Weigh Lock: A lock that was used to weigh canalboats, generally for the purpose of assessing tolls. The variety of vessels and cargoes made weigh locks impractical on the Delaware and Raritan Canal, where depth gauges were used instead.
Flight of locks: Three or more lift locks constructed in succession in order to accommodate a significant change in level. The natural topography made flights of locks unnecessary on the Delaware and Raritan Canal. The five locks on the Erie Canal at Lockport, New York, is an example of a flight of locks.
Inclined plane: An inclined plane consists of high inclines or hills of dry land laid with tracks upon which canalboats were transported in wheeled wooden carts, or cradles, pulled by cables between upper and lower canal levels. These planes were powered by water falling from the higher level; the water wheel mechanisms used originally were later replaced by turbines. Inclined planes were used at points of high elevation change where a flight of locks would have been impractical. The natural topography made inclined planes on the Delaware and Raritan Canal unnecessary. The Morris Canal, which had to master a rise and fall of 1,674 feet, required 23 inclined planes along its length.
Towpath: The major path along a canal, used by the mules and their drivers in towing canalboats.
Berm Path: Also known as the “Heel Path,” this is the path located on the opposite side from the towpath, not always continuous, used primarily for maintenance activities.
Multiuse Trail: The modern term used by the Delaware and Raritan Canal Commission and Division of Parks and Forestry to describe the recreational path in the Delaware and Raritan Canal State Park, which can be located on the former towpath, upon an abandoned railroad right-of-way, or on the former berm path.
Bridgetender: A Canal Company employee who was assigned to operate a swing bridge.
Level walker: A Canal Company employee who was assigned to walk the towpath and inspect for signs of leakage or failure, often caused by muskrats and other burrowing animals.
Locktender: The Canal Company employee assigned to operate a lock. Also Lockkeeper.
Ratter: A trapper hired by the Canal Company and paid daily wages to trap muskrats within his designated section of the canal. The ratter was permitted to keep the pelt (worth about 18 cents) and was paid a bounty of 15 cents for each tail. Fortunately for today’s rodents, muskrat damage to the canal is now addressed through non-lethal methods.
Skinner: A mule driver.
Tiller shark: A name for a canalboat operator.
The goal of the following information panel is to provide a brief explanation of the major structures of the Delaware and Raritan and how they functioned. It also demonstrates that construction of the canal required sophisticated engineering and skilled labor and was much more complicated than digging a very long ditch.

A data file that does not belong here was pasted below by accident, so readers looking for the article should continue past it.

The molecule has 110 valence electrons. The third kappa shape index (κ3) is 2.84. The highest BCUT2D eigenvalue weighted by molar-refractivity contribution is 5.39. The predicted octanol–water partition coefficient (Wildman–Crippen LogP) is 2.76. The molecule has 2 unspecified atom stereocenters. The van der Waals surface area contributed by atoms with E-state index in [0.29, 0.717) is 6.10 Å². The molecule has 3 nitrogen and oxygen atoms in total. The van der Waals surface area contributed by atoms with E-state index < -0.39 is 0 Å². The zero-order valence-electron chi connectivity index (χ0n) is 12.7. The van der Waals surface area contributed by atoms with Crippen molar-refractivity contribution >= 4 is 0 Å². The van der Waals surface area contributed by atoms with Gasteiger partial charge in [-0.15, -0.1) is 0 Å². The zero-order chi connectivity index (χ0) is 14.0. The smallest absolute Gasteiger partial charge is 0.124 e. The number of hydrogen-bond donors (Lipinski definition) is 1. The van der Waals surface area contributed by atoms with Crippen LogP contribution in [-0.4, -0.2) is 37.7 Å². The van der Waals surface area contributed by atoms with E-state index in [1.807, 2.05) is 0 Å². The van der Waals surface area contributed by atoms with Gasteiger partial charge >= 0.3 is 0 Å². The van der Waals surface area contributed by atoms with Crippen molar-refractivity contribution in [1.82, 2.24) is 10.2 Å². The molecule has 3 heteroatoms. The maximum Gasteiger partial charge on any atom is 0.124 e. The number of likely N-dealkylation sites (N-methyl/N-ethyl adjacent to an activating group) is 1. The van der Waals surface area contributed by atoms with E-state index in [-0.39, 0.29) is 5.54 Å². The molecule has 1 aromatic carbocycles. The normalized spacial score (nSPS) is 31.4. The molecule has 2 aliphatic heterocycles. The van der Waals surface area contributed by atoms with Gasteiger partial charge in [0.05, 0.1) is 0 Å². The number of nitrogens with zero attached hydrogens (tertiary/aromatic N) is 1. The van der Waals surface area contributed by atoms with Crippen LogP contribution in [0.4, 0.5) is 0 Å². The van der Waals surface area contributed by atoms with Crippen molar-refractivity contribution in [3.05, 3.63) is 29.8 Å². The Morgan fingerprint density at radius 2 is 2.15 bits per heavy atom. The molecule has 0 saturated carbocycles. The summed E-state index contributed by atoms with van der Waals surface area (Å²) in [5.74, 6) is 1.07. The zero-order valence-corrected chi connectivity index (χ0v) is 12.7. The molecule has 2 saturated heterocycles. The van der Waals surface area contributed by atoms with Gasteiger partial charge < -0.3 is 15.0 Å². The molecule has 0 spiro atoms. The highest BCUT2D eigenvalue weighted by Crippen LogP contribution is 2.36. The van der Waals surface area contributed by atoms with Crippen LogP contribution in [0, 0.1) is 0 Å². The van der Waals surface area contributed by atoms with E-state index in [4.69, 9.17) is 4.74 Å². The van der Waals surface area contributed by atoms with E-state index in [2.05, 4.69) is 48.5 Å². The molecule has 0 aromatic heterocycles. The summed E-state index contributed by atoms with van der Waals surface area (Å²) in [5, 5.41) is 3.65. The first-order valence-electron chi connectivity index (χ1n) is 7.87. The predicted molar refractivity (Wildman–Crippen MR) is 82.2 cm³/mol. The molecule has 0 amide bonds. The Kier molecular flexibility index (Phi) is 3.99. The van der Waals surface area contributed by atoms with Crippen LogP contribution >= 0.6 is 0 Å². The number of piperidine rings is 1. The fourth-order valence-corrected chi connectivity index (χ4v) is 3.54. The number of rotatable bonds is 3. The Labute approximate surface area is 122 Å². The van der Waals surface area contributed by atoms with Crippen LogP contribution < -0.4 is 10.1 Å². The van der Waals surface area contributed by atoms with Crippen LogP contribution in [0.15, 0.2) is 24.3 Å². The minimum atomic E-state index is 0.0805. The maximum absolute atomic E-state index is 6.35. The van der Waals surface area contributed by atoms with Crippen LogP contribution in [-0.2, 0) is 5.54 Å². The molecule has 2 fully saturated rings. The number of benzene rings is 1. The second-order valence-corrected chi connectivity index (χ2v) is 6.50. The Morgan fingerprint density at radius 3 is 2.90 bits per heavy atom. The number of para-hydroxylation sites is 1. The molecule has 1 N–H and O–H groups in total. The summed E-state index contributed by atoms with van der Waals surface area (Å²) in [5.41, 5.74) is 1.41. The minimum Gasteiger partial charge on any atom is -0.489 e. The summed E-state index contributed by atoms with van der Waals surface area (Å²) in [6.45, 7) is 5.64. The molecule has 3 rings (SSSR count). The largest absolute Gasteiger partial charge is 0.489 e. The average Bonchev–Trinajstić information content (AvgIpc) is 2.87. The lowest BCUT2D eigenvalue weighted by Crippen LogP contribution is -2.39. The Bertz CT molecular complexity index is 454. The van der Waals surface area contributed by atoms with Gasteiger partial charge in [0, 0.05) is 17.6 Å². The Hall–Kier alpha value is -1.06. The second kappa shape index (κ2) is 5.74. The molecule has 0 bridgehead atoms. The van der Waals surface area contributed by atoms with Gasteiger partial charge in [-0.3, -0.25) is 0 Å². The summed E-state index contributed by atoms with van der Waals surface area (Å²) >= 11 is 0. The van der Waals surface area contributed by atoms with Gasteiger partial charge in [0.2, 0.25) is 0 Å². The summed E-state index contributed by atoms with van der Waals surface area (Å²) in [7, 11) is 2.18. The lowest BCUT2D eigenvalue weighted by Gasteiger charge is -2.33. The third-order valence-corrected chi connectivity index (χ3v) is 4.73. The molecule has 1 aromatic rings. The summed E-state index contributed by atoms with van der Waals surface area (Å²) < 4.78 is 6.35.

To avoid disrupting the natural drainage pattern of central New Jersey, most streams passed under the canal in arched culverts of hand-laid stone. These culverts have been carefully maintained by the New Jersey Water Supply Authority and are still in place today.
Instead of following the slope of the land a canal periodically takes vertical steps between levels of flat water. These steps are made at locks. The Delaware and Raritan Canal locks were stone or wooden chambers fitted with watertight gates at each end. Seven locks allowed boats to climb 70 feet from Bordentown to the summit at Trenton. Seven more locks accompanied the descent from the Trenton summit to sea level at New Brunswick.
Spillways were built at intervals along the entire length of the canal to prevent high water levels from eroding the banks. In some cases, a spillway is simply a place where the towpath is armored with stone and lowered to match the desired water level. Elsewhere, boxes were built next to the canal bank to collect excess water and direct it to pipes that went under to towpath, sending the water to a nearby stream.
About 50 bridges were built over the Delaware and Raritan Canal. Originally most of these were "A" frame bridges that swung to the side to allow boats to pass. A large framework -- shaped like the letter "A" -- was built at one end and supported the bridge with a network of cables. With the advent of the automobile in the early 20th century, the A frame bridges were replaced with were replaced by shorter “king post” swing bridges. Eventually all but a few swing bridges were replaced by the fixed span bridges.
Bridge- and Lock-tender Houses
The Joint Companies that operated the canal also built houses for the people who were responsible for opening the canal bridges and the operation of the locks. Many of these structures remain standing today, and some are open to the public.